Stetson University’s Values• Stetson values the development of the whole person committed to engaging and building life- long connections with the larger world through Personal Growth, Intellectual Development and Global Citizenship. To that end, the University fosters policies, practices, and modes of inquiry to support and explore these values areas. Personal Growth encompasses the understanding that no single formula defines the journey to personal success, but that passion, the drive to increase self-knowledge, and the quest for balance are important tools in this process. Intercultural competence, religious and spiritual exploration, self-awareness, and wellness are components of personal growth.•• Intellectual Development is a commitment from the University and from students to achieve excellence in academics, to foster the spirit of exploration that drives an engaged and active mind, to cultivate rigorous methods of academic inquiry and integrity, and to value creativity and professionalism.• Global Citizenship is an important part of Stetson’s mission to prepare students to be informed, active, and engaged citizens of both local communities and the world. Global citizenship includes University and individual commitments to community engagement, diversity and inclusion, environmental responsibility, and social justice.
Myths and Facts• Hazing is a plague in our society. Incidents are on the rise – particularly among younger and younger kids committing increasingly more violent acts. Take a look at some statistics:• 1.5 million high school students are hazed each year; 47% of students came to college already having experienced hazing.• 55% of college students involved in clubs, teams and organizations experience hazing.• Alcohol consumption, humiliation, isolation, sleep-deprivation, and sexual acts are hazing practices common across all types of student groups.• 40% of athletes who reported being involved in hazing behaviors report that a coach or advisor was aware of the activity; 22% report that the coach was involved.• 2 in 5 students say they are aware of hazing taking place on their campus. More than 1 in 5 report that they witnessed hazing personally.• In 95% of cases where students identified their experience as hazing, they did not report the events to campus officials.• Nine out of ten students who have experienced hazing behavior in college do not consider themselves to have been hazed.• 36% of students say they would not report hazing primarily because "theres no one to tell," and 27% feel that adults wont handle it right.• As of February 12, 2010, the number of recorded hazing/pledging/rushing-related deaths in fraternities and sororities stands at 96 – 90 males and 6 females.• 82% of deaths from hazing involve alcohol. Data cited from the national study Hazing in View: Students at Risk conducted by Elizabeth Allan, Ph.D. and Mary Madden, Ph.D. from the University of Maine. The full report of both the pilot and complete national study are available at: http://www.hazingstudy.org/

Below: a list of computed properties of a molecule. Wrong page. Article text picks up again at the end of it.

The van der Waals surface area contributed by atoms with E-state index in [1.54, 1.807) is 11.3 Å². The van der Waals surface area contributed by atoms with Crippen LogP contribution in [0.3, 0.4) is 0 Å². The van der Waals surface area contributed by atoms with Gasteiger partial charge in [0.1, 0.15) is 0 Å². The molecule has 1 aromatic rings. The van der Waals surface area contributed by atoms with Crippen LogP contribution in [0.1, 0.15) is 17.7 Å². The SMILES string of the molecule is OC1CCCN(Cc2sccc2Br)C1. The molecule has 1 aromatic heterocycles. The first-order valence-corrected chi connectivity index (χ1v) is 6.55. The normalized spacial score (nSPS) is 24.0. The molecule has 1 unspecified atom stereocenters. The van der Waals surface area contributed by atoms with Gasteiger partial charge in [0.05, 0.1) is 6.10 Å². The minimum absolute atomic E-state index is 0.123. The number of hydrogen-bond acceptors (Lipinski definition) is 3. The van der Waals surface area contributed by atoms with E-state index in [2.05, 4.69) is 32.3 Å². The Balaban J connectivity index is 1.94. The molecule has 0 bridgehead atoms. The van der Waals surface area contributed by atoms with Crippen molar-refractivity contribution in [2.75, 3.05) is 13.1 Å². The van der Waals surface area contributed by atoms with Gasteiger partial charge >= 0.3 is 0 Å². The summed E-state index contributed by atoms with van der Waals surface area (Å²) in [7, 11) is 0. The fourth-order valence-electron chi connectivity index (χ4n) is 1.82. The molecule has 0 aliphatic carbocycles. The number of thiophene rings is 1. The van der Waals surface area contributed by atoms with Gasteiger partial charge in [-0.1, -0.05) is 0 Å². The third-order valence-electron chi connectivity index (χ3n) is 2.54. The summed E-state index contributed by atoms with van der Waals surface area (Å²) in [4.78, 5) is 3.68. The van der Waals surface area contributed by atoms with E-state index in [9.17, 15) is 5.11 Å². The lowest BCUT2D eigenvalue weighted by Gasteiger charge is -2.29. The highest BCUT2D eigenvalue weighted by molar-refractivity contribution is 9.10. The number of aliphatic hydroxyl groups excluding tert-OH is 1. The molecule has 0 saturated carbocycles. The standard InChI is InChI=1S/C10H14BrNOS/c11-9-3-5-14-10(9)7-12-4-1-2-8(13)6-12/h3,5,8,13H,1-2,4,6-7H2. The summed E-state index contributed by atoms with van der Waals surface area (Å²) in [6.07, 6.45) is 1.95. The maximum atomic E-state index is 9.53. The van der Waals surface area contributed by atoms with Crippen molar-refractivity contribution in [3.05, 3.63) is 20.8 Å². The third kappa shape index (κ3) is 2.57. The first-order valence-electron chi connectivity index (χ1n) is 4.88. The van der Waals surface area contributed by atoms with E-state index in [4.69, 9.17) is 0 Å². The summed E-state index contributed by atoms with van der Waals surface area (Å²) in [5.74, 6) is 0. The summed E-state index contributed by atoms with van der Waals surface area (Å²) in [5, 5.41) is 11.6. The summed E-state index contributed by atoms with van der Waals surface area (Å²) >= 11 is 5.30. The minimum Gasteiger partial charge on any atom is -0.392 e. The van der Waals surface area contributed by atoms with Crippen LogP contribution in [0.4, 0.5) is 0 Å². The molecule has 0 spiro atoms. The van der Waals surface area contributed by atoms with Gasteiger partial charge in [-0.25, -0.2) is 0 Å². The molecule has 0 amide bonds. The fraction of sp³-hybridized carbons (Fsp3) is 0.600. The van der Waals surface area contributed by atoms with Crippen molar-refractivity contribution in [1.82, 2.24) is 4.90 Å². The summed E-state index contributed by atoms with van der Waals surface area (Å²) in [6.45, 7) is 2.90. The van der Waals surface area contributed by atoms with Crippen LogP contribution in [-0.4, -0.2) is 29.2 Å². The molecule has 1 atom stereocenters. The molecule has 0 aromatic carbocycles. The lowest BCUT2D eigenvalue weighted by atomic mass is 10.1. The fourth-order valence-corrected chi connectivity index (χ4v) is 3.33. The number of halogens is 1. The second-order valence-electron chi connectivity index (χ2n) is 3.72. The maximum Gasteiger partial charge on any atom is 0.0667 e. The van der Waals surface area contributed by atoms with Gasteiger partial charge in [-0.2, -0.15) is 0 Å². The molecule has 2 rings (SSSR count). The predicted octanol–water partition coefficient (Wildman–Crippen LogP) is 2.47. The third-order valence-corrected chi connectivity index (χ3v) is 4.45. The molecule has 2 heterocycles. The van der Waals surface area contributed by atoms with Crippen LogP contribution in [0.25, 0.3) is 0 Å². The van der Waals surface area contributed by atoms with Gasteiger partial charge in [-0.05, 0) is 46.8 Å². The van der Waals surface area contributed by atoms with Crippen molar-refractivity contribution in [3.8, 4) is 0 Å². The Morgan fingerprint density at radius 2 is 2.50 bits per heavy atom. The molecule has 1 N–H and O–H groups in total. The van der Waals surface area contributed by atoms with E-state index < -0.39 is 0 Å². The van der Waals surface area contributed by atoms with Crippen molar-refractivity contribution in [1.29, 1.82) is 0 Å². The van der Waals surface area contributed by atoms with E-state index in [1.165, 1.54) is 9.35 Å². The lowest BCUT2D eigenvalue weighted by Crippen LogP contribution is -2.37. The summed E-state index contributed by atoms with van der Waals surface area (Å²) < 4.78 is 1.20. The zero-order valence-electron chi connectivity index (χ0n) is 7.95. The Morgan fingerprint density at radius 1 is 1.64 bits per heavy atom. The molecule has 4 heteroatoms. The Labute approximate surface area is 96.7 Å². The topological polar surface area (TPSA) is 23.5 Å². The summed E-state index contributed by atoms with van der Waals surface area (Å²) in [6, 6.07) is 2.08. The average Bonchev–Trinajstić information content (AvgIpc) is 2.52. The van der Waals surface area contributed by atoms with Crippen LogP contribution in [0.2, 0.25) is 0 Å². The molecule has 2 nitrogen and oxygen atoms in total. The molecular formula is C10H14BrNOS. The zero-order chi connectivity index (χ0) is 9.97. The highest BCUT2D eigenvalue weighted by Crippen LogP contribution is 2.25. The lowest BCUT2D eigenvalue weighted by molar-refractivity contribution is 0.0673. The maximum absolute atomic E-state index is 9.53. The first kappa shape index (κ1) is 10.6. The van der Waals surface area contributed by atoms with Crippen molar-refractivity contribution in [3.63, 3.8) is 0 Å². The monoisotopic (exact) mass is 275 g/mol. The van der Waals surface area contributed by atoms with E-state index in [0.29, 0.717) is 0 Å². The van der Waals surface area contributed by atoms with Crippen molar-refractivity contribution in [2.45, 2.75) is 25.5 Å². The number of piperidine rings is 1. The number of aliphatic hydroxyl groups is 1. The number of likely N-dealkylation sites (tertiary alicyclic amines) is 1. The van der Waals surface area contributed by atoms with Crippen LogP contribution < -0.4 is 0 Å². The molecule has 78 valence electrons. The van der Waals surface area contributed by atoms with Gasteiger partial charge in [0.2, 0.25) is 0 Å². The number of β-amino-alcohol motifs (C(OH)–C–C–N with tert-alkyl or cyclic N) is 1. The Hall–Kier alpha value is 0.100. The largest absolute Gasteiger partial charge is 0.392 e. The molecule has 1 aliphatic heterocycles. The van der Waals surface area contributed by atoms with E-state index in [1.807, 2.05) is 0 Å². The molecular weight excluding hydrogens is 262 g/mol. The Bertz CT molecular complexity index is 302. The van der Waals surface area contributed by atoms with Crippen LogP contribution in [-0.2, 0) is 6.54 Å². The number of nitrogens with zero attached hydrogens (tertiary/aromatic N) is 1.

Ask yourself…Make the following inquiries of each activity to determine whether or notit is hazing.– Is alcohol involved?– Will active/current members of the group refuse to participate with the new members and do exactly what theyre being asked to do?– Does the activity risk emotional or physical abuse?– Is there risk of injury or a question of safety?– Do you have any reservation describing the activity to your parents, to a professor or University official?– Would you object to the activity being photographed for the school newspaper or filmed by the local TV news crew? If the answer to any of these questions is "yes," the activity is probably hazing.
AlternativesSome organizations find it challenging to create activities and practices not centralized aroundhazing activities. Here is a list of alternative activities that you could easily implement within anyorganization that aligns with its central values.FOSTER UNITY: Have the members of your group/organization work together on a communityservice project. Visit a ropes course to work on group cohesiveness, communication andleadership skills. In fraternities and sororities with chapter houses, the group might worktogether on a chapter room improvement project. Another option for fostering unity withouthazing is for the members to work together to plan a social or athletic event with another group.DEVELOP PROBLEM-SOLVING ABILITIES: Have pledges discuss chapter weaknesses such as poorrush, apathy, and poor scholarship, and plan solutions that the active chapter might then adopt.DEVELOP LEADERSHIP SKILLS: Encourage participation in school/campus activities outside of theorganization. Encourage new members to get involved in organizational committees and/orleadership roles. Develop a peer mentor program within your group for leadership roles. Inviteschool/community/business leaders into the organization to share their experiences.